In terms of best practice to follow if you’re looking to improve the customer evaluation process during post-purchase, a few tips stand out:

  • Be proactive. Take care of actionable exceptions swiftly, ideally before the customer is even aware of the problem, to cut down on post-purchase dissonance and nip negative feedback in the ud.
  • Communicate clearly. This might begin by generating a clear estimated delivery date (EDD) during the checkout process, but you’ll want to follow through with omnichannel updates, via email or text, reminding the customer that their package is on the way, even if everything’s going according to plan. 
  • Reward patience. If a customer does end up experiencing a delivery exception, communicate this to them clearly while also offering some form of compensation, whether that’s a discount on a subsequent order, a refund option, or an invitation to your loyalty program. 

With much of its business taking place around the holidays, UncommonGoods knew its customers would be carefully tracking their packages. Taking advantage of delivery experience management, they streamlined customer communication and boosted engagement, with 12% of their shoppers signing up for SMS notifications. 

In preemptively taking care of actionable exceptions, Grove Collaborative reduced service claims by 50% and saved $65 per damage claim. On top of that, their NPS scores increased by 3 points for customers who experienced DEM in action. 

How to manage customer expectations in the post-purchase decision experience

Occasionally delivery exceptions will happen, and it’s important to know how to handle them and manage customer expectations to earn their trust back. In general, these tips can help:

  • Offer generous compensation. Don’t be afraid to offer a shipping refund or some other form of credit to ease the transaction. High customer expectations these days mean that even minor delays might require some form of compensation to demonstrate to the customer how much you value their service. 
  • Communicate. Making clear that, if a delay is experienced, you have the situation under control is vital to creating a sense of trust and ensuring customers don’t abandon your service. Communicating specific real-time data about shipping status and what precise actions you’ve taken to rectify the situation can help, as well as providing faqs. Monitoring complaints that arise over social media is important as well.
  • Invest in technology. Many of the best methods for regaining a customer’s trust come down to streamlining the experience and acting preemptively, meaning before the customer is even aware there’s an issue. To do that, investing in Delivery Experience Management is a good idea.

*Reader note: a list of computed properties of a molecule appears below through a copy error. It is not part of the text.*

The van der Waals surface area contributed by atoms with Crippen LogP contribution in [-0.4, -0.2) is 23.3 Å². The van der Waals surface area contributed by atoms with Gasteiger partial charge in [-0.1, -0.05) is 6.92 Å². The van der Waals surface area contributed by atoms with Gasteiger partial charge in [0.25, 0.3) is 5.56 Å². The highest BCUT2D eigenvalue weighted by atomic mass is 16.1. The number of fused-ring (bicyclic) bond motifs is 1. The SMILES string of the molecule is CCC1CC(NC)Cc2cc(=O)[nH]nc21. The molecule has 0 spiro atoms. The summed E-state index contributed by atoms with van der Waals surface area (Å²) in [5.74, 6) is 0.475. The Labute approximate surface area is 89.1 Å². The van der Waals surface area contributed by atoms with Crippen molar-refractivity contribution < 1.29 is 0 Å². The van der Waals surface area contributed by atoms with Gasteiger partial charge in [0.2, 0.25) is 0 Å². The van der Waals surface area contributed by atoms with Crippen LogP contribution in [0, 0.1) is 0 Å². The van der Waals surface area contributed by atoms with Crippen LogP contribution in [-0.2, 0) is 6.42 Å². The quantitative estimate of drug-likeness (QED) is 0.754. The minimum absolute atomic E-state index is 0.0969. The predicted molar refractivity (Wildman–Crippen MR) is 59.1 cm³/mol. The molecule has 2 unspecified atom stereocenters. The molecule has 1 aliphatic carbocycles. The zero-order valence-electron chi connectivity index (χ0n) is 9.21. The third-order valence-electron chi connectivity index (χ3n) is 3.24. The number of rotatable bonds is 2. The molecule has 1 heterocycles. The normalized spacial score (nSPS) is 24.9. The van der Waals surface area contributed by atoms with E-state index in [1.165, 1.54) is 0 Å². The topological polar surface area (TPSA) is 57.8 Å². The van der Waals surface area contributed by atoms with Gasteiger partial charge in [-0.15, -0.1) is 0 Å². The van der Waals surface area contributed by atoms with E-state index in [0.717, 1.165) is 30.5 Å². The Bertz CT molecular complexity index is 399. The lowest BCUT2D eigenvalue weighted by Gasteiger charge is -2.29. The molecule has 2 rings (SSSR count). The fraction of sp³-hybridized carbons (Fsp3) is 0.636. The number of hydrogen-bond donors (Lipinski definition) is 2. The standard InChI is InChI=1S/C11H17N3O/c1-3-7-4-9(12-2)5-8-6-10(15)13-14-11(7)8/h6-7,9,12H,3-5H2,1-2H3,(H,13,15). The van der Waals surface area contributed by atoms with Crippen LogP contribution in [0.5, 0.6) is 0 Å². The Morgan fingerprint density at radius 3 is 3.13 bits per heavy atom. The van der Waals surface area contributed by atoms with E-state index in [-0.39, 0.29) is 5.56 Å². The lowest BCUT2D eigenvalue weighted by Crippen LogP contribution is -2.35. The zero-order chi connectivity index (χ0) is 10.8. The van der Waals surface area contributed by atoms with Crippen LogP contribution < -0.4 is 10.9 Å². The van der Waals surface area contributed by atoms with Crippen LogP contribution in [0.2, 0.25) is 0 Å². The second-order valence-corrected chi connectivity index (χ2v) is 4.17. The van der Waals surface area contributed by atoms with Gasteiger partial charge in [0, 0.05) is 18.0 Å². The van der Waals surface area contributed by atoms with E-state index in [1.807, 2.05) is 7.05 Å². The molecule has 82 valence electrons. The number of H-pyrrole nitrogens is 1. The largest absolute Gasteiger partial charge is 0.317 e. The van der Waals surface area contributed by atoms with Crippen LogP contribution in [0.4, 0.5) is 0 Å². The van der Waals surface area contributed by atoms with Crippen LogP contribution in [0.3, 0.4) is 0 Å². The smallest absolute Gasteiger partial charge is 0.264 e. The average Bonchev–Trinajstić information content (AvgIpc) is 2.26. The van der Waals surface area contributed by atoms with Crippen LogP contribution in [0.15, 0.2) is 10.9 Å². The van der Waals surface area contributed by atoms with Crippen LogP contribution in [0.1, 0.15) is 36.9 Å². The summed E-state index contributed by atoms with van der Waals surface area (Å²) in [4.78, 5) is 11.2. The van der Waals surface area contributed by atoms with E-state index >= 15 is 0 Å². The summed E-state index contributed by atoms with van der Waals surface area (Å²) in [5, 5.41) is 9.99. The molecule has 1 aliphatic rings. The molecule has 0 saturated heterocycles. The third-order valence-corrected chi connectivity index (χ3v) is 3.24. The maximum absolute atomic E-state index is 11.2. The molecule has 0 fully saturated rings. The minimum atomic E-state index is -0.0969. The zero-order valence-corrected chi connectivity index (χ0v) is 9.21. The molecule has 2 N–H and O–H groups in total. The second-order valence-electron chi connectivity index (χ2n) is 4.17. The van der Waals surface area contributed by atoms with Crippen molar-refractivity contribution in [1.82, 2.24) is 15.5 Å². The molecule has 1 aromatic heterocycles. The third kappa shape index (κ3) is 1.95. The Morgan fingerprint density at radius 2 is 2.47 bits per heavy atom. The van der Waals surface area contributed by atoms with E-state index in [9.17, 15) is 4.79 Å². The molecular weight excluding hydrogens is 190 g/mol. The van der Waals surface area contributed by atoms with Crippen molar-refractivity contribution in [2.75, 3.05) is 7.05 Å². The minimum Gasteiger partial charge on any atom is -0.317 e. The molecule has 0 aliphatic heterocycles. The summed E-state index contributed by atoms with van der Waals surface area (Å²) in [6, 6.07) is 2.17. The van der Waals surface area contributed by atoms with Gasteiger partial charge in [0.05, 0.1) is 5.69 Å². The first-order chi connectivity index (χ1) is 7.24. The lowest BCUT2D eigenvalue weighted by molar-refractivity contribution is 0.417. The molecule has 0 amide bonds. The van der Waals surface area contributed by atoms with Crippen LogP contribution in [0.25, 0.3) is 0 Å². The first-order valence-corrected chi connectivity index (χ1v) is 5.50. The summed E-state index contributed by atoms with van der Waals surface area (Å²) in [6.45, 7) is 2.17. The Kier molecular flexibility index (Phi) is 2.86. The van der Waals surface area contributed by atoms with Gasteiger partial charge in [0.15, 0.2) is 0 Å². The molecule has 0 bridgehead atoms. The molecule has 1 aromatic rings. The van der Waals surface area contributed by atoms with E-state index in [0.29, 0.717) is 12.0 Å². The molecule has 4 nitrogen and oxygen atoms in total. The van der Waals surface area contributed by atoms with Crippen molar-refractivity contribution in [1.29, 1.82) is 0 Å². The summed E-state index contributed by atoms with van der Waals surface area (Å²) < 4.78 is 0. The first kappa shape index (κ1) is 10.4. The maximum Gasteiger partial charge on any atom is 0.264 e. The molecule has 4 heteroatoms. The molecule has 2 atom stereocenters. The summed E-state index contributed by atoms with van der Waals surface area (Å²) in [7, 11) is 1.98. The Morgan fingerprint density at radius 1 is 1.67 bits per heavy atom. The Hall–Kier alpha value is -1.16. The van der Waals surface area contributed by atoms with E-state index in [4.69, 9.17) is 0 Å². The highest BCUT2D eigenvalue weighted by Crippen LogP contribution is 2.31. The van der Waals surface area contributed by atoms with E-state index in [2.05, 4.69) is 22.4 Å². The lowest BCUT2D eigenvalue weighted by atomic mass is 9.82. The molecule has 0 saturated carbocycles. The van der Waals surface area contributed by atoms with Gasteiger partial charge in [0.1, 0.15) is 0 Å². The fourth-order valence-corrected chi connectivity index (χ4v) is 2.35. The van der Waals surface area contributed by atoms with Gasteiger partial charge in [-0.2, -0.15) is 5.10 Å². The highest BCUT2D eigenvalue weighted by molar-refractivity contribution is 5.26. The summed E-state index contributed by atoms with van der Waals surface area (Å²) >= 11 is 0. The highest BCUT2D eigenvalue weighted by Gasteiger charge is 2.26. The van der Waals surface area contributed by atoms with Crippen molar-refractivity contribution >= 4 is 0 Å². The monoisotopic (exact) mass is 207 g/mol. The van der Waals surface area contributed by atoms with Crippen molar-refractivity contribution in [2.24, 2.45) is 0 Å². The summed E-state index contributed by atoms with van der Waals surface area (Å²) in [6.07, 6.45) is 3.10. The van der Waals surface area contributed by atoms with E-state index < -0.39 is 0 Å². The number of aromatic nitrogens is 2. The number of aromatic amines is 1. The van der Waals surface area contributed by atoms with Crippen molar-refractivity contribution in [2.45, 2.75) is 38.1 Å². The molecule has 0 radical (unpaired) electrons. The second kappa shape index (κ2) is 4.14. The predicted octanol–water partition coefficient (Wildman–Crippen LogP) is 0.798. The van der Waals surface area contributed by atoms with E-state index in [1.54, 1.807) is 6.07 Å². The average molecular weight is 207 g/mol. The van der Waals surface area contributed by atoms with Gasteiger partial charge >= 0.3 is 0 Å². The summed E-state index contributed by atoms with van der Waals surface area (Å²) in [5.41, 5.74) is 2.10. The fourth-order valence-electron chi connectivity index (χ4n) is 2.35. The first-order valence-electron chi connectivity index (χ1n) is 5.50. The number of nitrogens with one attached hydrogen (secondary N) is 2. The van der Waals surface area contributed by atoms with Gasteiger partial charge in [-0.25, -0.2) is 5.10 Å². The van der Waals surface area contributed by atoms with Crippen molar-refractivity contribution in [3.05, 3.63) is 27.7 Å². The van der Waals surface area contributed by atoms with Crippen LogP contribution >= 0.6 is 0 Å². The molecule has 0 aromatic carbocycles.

In 2019, Boll & Branch launched Convey Engage and Recover, integrating their Shopify order feed and their carrier data. Pulling disparate data together helped save time and streamline workflows by allowing them to quickly contact the carrier when issues arose. Ultimately, Boll & Branch reduced time to resolution for customers by 66%

Convey Recover offers an easy tool to improve efficiency. When Grove Collaborative adopted Convey Recover, they were able to drive a 77% reduction in response time, which of course translated into financial savings. 

UrbanStems, a modern floral and gift company, leveraged Convey Recover, Engage, and Discover to optimize delivery, better visualize their shipments, and preemptively contact customers experiencing delivery exceptions. Ultimately, this led to a 63% decrease in WISMO calls and a 75% reduction in staff hours needed for the task.

The Future of the Consumer Evaluation Process in eCommerce 

The past year has seen obvious shifts in consumer behavior, including an explosion in the popularity of eCommerce, forcing many businesses to shift their focus and move operations online. This means online competition is only set to grow in the coming years — which in turn means maintaining and consistently meeting customer expectations will only get more important. 

Clearly, as retail moves into the future, understanding how consumers’ needs and the consumer decision-making process are evolving will be critical for businesses and marketers. In line with growing trends, you can expect many brands to lean into personalizing their brand experiences to aid in customer retention, while also investing in shipping and fulfillment services that are fast, free, and sustainable.